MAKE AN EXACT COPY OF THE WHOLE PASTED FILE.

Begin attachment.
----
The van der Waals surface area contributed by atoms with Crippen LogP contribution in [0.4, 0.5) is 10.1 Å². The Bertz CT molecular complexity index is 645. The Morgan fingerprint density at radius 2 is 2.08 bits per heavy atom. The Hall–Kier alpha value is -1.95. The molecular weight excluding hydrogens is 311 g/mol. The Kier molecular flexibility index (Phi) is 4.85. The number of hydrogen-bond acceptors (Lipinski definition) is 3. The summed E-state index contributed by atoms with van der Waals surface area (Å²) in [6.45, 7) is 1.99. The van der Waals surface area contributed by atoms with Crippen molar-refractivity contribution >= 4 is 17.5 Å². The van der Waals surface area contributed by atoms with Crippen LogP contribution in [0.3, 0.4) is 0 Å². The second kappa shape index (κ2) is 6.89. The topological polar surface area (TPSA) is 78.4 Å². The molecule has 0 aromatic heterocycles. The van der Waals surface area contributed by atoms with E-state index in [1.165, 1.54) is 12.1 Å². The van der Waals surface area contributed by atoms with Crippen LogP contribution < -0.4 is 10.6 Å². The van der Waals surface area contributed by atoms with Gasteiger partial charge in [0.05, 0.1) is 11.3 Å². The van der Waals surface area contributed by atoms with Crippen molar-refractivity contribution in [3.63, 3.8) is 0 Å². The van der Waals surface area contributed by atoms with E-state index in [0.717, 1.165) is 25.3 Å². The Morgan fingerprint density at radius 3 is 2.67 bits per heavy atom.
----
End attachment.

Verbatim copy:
The van der Waals surface area contributed by atoms with Crippen LogP contribution in [0.4, 0.5) is 10.1 Å². The Bertz CT molecular complexity index is 645. The Morgan fingerprint density at radius 2 is 2.08 bits per heavy atom. The Hall–Kier alpha value is -1.95. The molecular weight excluding hydrogens is 311 g/mol. The Kier molecular flexibility index (Phi) is 4.85. The number of hydrogen-bond acceptors (Lipinski definition) is 3. The summed E-state index contributed by atoms with van der Waals surface area (Å²) in [6.45, 7) is 1.99. The van der Waals surface area contributed by atoms with Crippen molar-refractivity contribution >= 4 is 17.5 Å². The van der Waals surface area contributed by atoms with Crippen LogP contribution in [0.3, 0.4) is 0 Å². The second kappa shape index (κ2) is 6.89. The topological polar surface area (TPSA) is 78.4 Å². The molecule has 0 aromatic heterocycles. The van der Waals surface area contributed by atoms with E-state index in [1.165, 1.54) is 12.1 Å². The van der Waals surface area contributed by atoms with Crippen LogP contribution < -0.4 is 10.6 Å². The van der Waals surface area contributed by atoms with Gasteiger partial charge in [0.05, 0.1) is 11.3 Å². The van der Waals surface area contributed by atoms with Crippen molar-refractivity contribution in [3.63, 3.8) is 0 Å². The van der Waals surface area contributed by atoms with E-state index in [0.717, 1.165) is 25.3 Å². The Morgan fingerprint density at radius 3 is 2.67 bits per heavy atom.